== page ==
Preventing Knee Injuries In Sporting Populations
Knee injuries are a common occurrence in sport and can result in multiple weeks spent on the sidelines. One of the most frequent knee injuries is tearing of the anterior cruciate ligament (ACL), with an estimated incidence of 1 in 3500. 72-95% of ACL injuries occur in non-contact situations such as landing after a jump, abruptly stopping or sudden changes in direction. These movements are typically seen in fast paced ball sports, including football, soccer, basketball, handball and netball.
Within the knee, there are four ligaments that help to provide stability to the joint, two collateral ligaments and two cruciate ligaments. The collateral ligaments are on the sides of the knee joint, and help to control sideways movement of the knee. The cruciate ligaments are within the knee joint and form an “X” to control the forwards and backwards movement of the knee. The anterior cruciate ligament (ACL) prevents the tibia from moving forwards out of the joint, and also provides rotational stability to the knee. When the ACL is injured, other structures within the knee may also be damaged, such as the articular cartilage, meniscus, and collateral ligaments.
Many prevention programs have been developed and are recommended for at risk sporting populations. These programs have similar properties and components, and have been effective in reducing the amount of knee injuries in sporting populations. Research shows the earlier athletes begin a prevention program the less likely they are to have a knee injury. This includes conducting the program during pre-season sessions, and continuing it throughout the regular season. The duration of training focused on preventing knee injuries should be longer than 20 minutes and completed at least three days a week, including prior to trainings, practices and games. All ages are recommended to implement prevention programs, especially those aged 12 to 25 years old.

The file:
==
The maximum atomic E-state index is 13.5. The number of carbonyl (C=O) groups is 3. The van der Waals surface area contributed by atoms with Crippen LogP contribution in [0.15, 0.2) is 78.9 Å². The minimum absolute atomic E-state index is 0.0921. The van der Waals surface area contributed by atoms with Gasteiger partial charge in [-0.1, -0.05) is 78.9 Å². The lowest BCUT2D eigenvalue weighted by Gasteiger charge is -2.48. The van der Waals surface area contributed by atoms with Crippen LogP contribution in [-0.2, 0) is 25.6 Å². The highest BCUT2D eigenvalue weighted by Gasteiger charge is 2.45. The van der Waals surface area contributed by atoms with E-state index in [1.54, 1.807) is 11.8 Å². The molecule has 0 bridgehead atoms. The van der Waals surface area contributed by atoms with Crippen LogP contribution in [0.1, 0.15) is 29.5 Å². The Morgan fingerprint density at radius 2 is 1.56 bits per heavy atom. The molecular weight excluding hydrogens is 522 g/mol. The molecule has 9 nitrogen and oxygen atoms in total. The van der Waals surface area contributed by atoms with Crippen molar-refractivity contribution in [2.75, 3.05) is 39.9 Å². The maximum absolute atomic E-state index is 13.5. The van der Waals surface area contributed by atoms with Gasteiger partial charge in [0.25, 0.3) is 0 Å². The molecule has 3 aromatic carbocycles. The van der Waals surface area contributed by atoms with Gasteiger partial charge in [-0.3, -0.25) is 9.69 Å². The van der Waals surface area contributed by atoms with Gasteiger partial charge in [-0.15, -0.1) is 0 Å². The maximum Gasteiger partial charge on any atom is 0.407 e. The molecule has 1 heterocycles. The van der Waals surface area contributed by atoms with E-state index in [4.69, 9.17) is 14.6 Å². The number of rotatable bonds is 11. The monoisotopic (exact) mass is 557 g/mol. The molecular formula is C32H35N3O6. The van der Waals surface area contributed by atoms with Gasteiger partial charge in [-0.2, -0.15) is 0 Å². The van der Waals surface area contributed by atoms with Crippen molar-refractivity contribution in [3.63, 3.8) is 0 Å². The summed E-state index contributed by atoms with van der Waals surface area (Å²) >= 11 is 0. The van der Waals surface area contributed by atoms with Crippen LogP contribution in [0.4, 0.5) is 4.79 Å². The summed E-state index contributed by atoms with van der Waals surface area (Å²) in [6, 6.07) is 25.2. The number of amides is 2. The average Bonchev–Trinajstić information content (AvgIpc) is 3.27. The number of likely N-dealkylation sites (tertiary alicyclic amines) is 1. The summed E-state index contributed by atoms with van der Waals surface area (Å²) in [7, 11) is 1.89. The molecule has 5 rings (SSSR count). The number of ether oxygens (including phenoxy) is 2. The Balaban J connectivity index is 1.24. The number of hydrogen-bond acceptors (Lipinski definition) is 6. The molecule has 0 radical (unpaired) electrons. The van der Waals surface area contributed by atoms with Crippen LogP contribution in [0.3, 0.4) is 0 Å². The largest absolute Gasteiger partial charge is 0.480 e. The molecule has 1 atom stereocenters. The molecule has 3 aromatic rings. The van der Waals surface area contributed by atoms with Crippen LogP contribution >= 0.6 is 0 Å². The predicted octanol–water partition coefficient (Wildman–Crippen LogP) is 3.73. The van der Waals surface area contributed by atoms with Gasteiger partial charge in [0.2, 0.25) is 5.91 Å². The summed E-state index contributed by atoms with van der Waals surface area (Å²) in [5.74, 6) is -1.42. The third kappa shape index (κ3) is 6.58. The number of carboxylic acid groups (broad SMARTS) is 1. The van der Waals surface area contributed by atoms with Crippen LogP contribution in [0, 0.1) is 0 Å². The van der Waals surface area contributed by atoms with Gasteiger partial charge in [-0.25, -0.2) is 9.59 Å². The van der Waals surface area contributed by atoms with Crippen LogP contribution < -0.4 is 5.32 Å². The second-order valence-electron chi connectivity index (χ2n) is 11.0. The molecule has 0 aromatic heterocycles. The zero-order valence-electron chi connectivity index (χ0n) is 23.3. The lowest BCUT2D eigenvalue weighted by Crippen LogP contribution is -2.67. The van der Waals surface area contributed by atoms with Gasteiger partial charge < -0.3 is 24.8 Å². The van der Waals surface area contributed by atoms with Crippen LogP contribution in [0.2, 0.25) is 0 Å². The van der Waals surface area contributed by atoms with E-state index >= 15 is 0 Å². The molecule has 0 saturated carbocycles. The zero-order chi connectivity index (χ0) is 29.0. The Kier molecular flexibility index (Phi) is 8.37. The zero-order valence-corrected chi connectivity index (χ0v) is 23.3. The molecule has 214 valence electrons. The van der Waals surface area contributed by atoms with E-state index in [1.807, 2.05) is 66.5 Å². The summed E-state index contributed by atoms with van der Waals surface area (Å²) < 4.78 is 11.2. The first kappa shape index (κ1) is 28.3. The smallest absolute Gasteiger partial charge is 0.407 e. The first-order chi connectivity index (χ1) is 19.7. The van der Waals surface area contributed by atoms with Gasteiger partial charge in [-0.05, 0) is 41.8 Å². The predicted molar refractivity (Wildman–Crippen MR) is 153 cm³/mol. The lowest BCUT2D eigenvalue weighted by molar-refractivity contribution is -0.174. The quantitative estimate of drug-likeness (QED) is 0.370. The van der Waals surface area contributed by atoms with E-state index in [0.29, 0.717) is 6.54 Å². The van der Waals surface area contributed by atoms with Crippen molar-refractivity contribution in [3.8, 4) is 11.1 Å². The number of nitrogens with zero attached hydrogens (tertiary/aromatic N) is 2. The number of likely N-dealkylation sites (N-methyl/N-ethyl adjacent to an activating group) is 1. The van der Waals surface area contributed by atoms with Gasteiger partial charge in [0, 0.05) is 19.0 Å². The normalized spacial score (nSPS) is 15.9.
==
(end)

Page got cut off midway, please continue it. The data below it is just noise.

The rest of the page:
The exercises completed in the prevention programs can be tailored to the specific needs of each athlete and the demands of their sport. The literature suggests multiple exercise components are required to successfully prevent sport-related knee injuries. These components include flexibility and dynamic stretching of lower limbs, running in different directions, strengthening the lower limbs and core muscles, and plyometric exercises (high intensity interval exercises). All exercises can be tailored to the individual through screening assessments conducted at the beginning of the program. If you think you are at risk of a knee injury, or you play a fast paced sport, give us call at Back In Motion Prospect on 8269 3800 to make an appointment with one of our physiotherapists to discuss implementing a prevention program.
Arundale, A., Bizzini, M., Giordano, A., Hewett, T., Logerstedt, D., Mandelbaum, B., . . . Snyder-
Mackler, L. (2018). Exercise-Based Knee and Anterior Cruciate Ligament Injury Prevention. The Journal of Orthopaedic and Sports Physical Therapy, 48(9), A1-A42.